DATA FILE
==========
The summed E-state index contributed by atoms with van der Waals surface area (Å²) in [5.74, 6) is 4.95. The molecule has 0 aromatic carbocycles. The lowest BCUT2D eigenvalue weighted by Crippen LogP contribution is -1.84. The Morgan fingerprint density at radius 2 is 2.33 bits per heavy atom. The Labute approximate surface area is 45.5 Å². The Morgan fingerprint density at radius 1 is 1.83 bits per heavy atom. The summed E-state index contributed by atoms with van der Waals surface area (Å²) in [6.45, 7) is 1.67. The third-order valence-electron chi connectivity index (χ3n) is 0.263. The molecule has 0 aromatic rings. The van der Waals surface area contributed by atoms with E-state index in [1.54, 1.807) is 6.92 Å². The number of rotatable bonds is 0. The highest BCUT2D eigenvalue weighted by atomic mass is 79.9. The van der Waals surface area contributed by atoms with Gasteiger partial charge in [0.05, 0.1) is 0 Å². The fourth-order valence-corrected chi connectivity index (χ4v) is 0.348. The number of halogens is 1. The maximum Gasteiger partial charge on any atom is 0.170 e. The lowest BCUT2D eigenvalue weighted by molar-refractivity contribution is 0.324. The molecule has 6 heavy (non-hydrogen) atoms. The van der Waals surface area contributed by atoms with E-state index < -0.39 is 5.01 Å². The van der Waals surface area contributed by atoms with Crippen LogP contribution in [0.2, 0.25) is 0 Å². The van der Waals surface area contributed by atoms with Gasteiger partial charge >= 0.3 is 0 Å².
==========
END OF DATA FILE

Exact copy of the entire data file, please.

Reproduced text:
The summed E-state index contributed by atoms with van der Waals surface area (Å²) in [5.74, 6) is 4.95. The molecule has 0 aromatic carbocycles. The lowest BCUT2D eigenvalue weighted by Crippen LogP contribution is -1.84. The Morgan fingerprint density at radius 2 is 2.33 bits per heavy atom. The Labute approximate surface area is 45.5 Å². The Morgan fingerprint density at radius 1 is 1.83 bits per heavy atom. The summed E-state index contributed by atoms with van der Waals surface area (Å²) in [6.45, 7) is 1.67. The third-order valence-electron chi connectivity index (χ3n) is 0.263. The molecule has 0 aromatic rings. The van der Waals surface area contributed by atoms with E-state index in [1.54, 1.807) is 6.92 Å². The number of rotatable bonds is 0. The highest BCUT2D eigenvalue weighted by atomic mass is 79.9. The van der Waals surface area contributed by atoms with Gasteiger partial charge in [0.05, 0.1) is 0 Å². The fourth-order valence-corrected chi connectivity index (χ4v) is 0.348. The number of halogens is 1. The maximum Gasteiger partial charge on any atom is 0.170 e. The lowest BCUT2D eigenvalue weighted by molar-refractivity contribution is 0.324. The molecule has 6 heavy (non-hydrogen) atoms. The van der Waals surface area contributed by atoms with E-state index < -0.39 is 5.01 Å². The van der Waals surface area contributed by atoms with Crippen LogP contribution in [0.2, 0.25) is 0 Å². The van der Waals surface area contributed by atoms with Gasteiger partial charge >= 0.3 is 0 Å².